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         The Ministry of Health (MOH) and the National Environment Agency (NEA) are closely monitoring Boon Lay Place for potential Zika transmission. 

2.     One Zika case was reported in December 2023 at Boon Lay Place. While there have been no more Zika cases reported in this area since then, enhanced surveillance involving mosquito and wastewater testing has revealed persistent Zika virus signals in the area, which suggests ongoing Zika transmission. (Please refer to the map in the Annex.) While MOH and NEA have stepped up precautionary control measures, we cannot rule out the possibility of further cases as most infected persons may display mild or no symptoms. 

3.     MOH has alerted doctors to be vigilant and to test for Zika among patients with clinically compatible symptoms, especially for individuals residing or working in the Boon Lay area. 

4.     We advise residents in and around the Boon Lay Place area, especially pregnant women, to protect themselves and monitor their health closely. They should seek medical attention if unwell with Zika virus infection symptoms, which include rashes, fever, joint pain, muscle pain, headache and/or conjunctivitis (red eye). They should also inform their doctors of the location of their residence and workplace. 

Vector Control

5.     Similar to the dengue virus, the Zika virus infection is transmitted primarily by the Aedes mosquito. With the presence of the Aedes mosquito vector in Singapore, everyone must continue to maintain vigilance and play a part in preventing further transmission through eradicating mosquito breeding habitats at both premises and immediate surroundings. 

6.     Since November 2023, NEA has been conducting intensive vector control operations at the Boon Lay area where dengue cases were also reported. Grassroots leaders were alerted and mobilised for house visits to remind residents to practise the Mozzie Wipe-out at the dengue clusters. Such efforts would also help to mitigate Zika transmission. 

7.     Indoor spraying of insecticides at residential premises in the vicinity is being carried out to kill adult mosquitoes. Inspection and larviciding were also conducted at common areas to destroy any mosquito breeding. Residents are urged to allow NEA officers to inspect their premises, and spray insecticide to enable immediate removal of adult mosquitoes to stop the chain of Zika transmission.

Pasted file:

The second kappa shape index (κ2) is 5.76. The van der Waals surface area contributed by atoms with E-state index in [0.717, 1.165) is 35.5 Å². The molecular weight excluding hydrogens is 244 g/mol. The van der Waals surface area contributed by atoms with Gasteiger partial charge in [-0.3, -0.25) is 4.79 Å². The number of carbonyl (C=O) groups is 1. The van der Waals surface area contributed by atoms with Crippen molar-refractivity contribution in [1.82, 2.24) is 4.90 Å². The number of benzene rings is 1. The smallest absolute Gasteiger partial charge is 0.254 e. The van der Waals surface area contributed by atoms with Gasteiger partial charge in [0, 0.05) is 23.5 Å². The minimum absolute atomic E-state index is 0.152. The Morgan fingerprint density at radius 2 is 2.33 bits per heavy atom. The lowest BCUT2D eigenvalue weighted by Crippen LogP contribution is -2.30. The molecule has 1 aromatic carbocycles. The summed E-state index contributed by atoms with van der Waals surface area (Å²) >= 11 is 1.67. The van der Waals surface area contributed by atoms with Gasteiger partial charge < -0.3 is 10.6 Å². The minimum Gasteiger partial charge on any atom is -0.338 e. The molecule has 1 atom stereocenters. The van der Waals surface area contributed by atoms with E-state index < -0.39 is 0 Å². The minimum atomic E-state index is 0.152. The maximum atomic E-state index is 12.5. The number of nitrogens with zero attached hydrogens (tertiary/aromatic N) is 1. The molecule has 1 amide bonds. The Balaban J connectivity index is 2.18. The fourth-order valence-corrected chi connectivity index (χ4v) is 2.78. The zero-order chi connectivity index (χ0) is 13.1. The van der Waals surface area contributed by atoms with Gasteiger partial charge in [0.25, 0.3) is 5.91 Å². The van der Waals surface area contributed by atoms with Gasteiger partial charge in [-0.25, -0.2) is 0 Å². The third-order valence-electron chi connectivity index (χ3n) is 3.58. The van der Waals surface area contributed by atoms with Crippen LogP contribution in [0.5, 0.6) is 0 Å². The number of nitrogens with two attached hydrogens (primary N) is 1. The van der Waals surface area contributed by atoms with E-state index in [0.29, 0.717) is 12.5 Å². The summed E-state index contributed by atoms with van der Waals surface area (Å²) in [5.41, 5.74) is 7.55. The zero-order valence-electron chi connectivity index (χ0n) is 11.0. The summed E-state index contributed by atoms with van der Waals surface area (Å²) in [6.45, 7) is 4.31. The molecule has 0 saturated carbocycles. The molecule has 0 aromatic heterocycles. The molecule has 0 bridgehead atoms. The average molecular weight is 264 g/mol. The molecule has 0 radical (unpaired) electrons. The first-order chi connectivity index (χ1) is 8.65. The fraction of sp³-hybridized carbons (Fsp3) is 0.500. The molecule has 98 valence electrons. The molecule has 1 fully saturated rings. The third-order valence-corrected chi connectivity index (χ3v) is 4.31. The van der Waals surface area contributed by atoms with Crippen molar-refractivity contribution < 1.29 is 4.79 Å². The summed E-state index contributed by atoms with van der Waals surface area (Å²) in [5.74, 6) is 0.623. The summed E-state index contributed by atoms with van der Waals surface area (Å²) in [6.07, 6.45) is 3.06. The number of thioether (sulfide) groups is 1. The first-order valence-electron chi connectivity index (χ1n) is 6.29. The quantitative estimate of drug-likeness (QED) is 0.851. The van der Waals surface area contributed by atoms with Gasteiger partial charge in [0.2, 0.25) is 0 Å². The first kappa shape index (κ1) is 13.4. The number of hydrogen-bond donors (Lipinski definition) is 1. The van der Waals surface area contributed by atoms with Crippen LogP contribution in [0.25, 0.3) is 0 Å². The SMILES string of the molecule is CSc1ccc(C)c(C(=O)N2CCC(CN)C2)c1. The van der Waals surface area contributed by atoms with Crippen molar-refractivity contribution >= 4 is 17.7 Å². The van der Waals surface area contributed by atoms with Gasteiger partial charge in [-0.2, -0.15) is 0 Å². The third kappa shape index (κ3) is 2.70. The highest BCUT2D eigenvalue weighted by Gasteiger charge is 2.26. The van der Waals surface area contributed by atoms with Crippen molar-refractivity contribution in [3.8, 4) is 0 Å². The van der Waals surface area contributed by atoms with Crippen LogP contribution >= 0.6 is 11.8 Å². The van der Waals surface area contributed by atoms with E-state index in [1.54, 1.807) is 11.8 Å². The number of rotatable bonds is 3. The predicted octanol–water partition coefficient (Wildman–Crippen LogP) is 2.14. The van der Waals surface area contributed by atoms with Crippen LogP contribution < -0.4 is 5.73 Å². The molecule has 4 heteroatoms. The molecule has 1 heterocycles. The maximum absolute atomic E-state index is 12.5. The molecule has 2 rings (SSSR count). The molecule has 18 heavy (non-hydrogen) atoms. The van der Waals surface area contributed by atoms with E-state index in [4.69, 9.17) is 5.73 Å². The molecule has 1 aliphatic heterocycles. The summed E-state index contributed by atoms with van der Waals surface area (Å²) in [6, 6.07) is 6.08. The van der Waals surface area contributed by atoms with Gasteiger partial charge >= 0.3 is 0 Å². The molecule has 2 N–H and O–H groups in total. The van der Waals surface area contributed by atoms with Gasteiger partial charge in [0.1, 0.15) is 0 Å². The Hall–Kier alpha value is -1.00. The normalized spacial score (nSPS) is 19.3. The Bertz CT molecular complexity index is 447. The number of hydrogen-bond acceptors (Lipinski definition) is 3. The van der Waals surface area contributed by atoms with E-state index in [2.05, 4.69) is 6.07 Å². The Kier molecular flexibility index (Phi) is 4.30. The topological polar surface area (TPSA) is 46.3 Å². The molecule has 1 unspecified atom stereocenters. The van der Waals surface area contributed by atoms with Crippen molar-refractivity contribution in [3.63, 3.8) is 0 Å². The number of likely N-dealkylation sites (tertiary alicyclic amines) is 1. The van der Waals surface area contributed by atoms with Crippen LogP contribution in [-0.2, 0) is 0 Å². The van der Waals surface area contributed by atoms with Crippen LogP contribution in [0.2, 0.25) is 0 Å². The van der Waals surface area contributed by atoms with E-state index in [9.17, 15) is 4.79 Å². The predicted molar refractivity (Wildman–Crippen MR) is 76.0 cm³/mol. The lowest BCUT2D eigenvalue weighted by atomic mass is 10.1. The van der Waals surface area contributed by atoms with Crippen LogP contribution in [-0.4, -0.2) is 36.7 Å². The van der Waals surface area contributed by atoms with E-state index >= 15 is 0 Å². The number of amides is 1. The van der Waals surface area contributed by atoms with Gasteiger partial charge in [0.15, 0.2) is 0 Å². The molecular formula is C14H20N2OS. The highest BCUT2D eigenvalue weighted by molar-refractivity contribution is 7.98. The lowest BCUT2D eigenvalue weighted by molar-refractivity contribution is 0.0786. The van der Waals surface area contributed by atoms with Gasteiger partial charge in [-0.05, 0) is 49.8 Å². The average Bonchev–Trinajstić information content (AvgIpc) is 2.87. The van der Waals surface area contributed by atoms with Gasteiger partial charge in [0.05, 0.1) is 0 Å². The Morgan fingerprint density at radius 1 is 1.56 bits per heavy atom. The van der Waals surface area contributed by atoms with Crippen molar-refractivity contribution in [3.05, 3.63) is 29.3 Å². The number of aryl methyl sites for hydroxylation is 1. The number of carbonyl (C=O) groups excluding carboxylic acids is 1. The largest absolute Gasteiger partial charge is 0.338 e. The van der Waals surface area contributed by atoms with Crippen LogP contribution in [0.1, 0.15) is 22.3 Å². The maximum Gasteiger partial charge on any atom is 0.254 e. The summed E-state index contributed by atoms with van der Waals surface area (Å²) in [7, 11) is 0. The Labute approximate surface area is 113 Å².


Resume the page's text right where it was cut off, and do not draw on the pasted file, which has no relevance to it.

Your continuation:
8.     As part of the ongoing dengue control efforts, NEA officers and community leaders have conducted outreach activities in the vicinity to raise general awareness of dengue prevention, which entails the same measures to stem Zika – reiterate the need for source reduction to prevent mosquito breeding and advise residents to apply repellent as a precaution.

Health Advisory

9.     Zika is generally a mild and self-limiting disease. Zika virus infection is primarily transmitted by the bite of infected Aedes mosquito. It can also be passed from a pregnant woman to her foetus or through sex. 

10.     Symptoms of Zika virus infection include rashes, fever, joint pain, muscle pain, headache and/or conjunctivitis (red eyes). However, most people infected with the Zika virus infection may not develop symptoms. Although rare, Zika virus infection can cause microcephaly in unborn babies of pregnant women. There are no vaccines or specific anti-viral drugs against Zika virus infection.

11.      Residents, especially those residing at Zika and dengue cluster areas, are reminded to prevent mosquito bites with the ‘S-A-W’ actions to protect themselves and their loved ones:

Spray insecticide in dark corners around the house
Apply insect repellent regularly, with DEET, picaridin or IR3535 as the active ingredient
Wear long-sleeve tops and long pants 

12.     Other measures include enclosing rooms or installing wire-mesh mosquito screens to prevent entry of mosquitoes. 

13.     Persons with Zika virus infection are also advised to take these protection measures against mosquito bites to prevent further spread. Infected men should practise safe sex or abstain from sex for at least three months after recovery to prevent sexual transmission of the Zika virus.  If a woman is confirmed positive for Zika, she should practise safe sex or abstain from sexual intercourse for at least two months after recovery, before trying to conceive.  

14.      Please refer to MOH’s webpage on Zika ( for the latest health advisory, and NEA’s website ( for information on Zika cases and clusters

22 FEBRUARY 2024

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